Facebook showed at least initial resilience on Wednesday when it released its financial results from the first quarter, a period when the social network was criticized for the way it handles information about its users.
Despite negative headlines about Facebook’s unmatched reach, Cambridge Analytica’s allegedly improper use of Facebook data on up to 90 million users, the calls to “#deleteFacebook” and two days of Congressional hearings for CEO Mark Zuckerberg, the company emerged with nearly $5 billion in net income for the quarter, up 62.8 percent from a year earlier.
Facebook sold $11.8 billion in ads during the first quarter, up 50 percent. That year-over-year growth was slightly stronger, in fact, than before the Cambridge Analytica news broke; fourth-quarter ad revenue grew 49 percent.
And perhaps most strikingly, users continued to grow. That’s despite a #deleteFacebook movement encouraged defections in wake of not only privacy problems but concerns about widespread abuse on the platform, including the fake news misinformation campaigns dating to before the 2016 presidential election.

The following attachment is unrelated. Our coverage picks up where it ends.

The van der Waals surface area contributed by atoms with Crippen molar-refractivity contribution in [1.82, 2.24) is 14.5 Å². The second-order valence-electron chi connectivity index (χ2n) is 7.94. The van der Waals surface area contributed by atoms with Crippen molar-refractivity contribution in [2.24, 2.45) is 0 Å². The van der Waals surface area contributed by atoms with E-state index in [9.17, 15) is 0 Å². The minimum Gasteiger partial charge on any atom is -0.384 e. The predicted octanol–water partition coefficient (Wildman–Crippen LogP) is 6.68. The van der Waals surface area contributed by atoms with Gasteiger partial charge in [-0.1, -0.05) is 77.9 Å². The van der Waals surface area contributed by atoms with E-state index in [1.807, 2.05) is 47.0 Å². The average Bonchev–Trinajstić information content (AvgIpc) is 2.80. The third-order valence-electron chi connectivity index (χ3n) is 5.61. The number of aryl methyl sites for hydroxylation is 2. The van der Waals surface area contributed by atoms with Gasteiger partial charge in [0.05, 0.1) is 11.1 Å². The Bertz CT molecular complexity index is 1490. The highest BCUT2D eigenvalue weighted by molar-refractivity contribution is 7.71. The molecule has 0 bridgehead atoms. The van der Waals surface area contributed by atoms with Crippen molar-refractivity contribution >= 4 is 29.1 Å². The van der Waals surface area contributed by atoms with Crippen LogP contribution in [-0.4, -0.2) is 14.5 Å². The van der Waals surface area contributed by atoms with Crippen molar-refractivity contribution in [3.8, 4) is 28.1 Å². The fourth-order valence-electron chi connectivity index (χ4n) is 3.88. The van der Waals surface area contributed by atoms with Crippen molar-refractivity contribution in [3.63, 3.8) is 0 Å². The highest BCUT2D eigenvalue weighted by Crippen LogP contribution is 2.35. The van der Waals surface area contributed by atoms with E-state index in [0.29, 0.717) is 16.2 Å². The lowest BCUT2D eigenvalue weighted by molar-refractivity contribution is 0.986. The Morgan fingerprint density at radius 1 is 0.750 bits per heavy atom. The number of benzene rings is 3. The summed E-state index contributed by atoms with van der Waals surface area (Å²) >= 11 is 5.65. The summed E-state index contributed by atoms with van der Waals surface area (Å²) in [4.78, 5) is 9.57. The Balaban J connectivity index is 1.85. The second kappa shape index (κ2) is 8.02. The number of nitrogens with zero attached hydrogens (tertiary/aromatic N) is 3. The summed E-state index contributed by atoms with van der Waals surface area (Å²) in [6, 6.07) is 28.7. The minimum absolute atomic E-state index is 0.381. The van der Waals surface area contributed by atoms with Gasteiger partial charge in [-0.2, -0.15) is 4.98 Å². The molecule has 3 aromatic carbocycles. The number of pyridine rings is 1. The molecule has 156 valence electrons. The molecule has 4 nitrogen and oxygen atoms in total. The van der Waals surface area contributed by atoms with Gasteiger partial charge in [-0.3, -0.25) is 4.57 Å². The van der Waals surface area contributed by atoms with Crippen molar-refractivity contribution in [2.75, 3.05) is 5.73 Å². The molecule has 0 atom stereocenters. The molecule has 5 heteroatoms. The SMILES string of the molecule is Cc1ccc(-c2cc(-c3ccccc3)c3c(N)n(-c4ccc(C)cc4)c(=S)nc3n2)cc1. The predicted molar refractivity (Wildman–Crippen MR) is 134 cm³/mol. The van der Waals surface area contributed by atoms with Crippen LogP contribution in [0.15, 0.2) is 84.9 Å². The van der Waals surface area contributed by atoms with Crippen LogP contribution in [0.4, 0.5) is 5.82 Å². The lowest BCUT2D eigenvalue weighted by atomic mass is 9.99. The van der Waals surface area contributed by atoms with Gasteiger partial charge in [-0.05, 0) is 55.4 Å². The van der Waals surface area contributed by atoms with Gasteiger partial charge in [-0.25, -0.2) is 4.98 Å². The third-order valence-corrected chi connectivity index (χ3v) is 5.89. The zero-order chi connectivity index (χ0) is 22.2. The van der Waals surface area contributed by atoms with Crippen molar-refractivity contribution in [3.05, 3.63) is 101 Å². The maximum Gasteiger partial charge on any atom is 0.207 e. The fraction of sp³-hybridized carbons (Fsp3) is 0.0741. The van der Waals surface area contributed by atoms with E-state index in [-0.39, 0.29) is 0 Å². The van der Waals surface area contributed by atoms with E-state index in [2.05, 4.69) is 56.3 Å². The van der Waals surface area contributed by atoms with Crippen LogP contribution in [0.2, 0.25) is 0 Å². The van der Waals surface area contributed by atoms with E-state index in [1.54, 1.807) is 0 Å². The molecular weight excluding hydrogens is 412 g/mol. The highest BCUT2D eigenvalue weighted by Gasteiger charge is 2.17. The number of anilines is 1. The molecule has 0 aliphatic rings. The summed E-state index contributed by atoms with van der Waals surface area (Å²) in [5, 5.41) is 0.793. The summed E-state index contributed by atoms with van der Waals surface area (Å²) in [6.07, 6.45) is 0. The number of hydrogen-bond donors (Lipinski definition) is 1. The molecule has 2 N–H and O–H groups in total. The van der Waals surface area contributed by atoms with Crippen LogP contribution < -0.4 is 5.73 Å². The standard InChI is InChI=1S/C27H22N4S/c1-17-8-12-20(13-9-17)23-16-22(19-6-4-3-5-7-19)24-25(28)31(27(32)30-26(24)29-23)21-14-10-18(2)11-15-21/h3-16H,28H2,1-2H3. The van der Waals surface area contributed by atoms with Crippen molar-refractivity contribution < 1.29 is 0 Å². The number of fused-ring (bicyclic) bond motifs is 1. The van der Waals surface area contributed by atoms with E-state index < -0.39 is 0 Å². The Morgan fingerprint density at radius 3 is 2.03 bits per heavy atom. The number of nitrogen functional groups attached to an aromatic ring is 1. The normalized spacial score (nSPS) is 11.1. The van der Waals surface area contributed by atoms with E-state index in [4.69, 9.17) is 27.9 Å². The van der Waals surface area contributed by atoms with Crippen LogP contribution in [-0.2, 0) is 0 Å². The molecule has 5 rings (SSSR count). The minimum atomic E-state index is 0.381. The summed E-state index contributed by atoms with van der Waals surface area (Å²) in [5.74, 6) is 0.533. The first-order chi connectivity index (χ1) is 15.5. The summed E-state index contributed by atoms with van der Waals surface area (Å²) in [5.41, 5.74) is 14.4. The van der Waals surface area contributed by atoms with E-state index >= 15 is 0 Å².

The Cambridge Analytica story hit toward the end of the quarter, in the middle of March, however, so the full impact might not register in the latest filing financial filings.
“It’s too soon to tell even if there is much momentum to this,” says Brian Wieser, Pivotal Research analyst. “I think the impact of eroded trust will require a significant amount of time to play out.”
Global daily users hit 1.45 billion in the first quarter, an increase of 13 percent year over year. Daily users in the United States and Canada, which posted a surprise decline to 184 million in the fourth quarter, rose to 185 million in the first quarter.
Despite the financial success and the advertisings support, Zuckerberg reiterated the company’s game plan to implement better data controls and take responsibility for the bad actors that have had a free run mostly.
“Despite facing important challenges, our community and business are off to a strong start in 2018,” Zuckerberg said in the earnings announcement. “We are taking a broader view of our responsibility and investing to make sure our services are used for good. But we also need to keep building new tools to help people connect, strengthen our communities, and bring the world closer together.”